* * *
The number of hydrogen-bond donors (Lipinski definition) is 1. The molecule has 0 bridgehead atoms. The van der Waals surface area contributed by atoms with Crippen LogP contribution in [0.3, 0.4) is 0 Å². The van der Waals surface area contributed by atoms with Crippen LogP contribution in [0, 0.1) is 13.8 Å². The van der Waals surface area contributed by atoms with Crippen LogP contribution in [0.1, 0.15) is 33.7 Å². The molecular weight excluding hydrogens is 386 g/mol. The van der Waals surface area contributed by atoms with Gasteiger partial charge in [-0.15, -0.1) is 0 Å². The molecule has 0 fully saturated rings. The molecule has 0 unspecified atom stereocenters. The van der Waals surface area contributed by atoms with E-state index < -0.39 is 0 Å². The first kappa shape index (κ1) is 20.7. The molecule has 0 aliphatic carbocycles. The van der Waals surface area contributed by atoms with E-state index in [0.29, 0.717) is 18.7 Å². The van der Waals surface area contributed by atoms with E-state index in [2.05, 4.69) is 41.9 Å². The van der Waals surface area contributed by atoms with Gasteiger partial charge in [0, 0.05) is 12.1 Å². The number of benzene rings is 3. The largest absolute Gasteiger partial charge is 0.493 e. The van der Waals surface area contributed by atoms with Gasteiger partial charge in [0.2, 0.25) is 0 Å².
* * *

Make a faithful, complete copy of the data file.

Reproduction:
The number of hydrogen-bond donors (Lipinski definition) is 1. The molecule has 0 bridgehead atoms. The van der Waals surface area contributed by atoms with Crippen LogP contribution in [0.3, 0.4) is 0 Å². The van der Waals surface area contributed by atoms with Crippen LogP contribution in [0, 0.1) is 13.8 Å². The van der Waals surface area contributed by atoms with Crippen LogP contribution in [0.1, 0.15) is 33.7 Å². The molecular weight excluding hydrogens is 386 g/mol. The van der Waals surface area contributed by atoms with Gasteiger partial charge in [-0.15, -0.1) is 0 Å². The molecule has 0 fully saturated rings. The molecule has 0 unspecified atom stereocenters. The van der Waals surface area contributed by atoms with E-state index < -0.39 is 0 Å². The first kappa shape index (κ1) is 20.7. The molecule has 0 aliphatic carbocycles. The van der Waals surface area contributed by atoms with E-state index in [0.29, 0.717) is 18.7 Å². The van der Waals surface area contributed by atoms with E-state index in [2.05, 4.69) is 41.9 Å². The van der Waals surface area contributed by atoms with Gasteiger partial charge in [0, 0.05) is 12.1 Å². The number of benzene rings is 3. The largest absolute Gasteiger partial charge is 0.493 e. The van der Waals surface area contributed by atoms with Gasteiger partial charge in [0.2, 0.25) is 0 Å².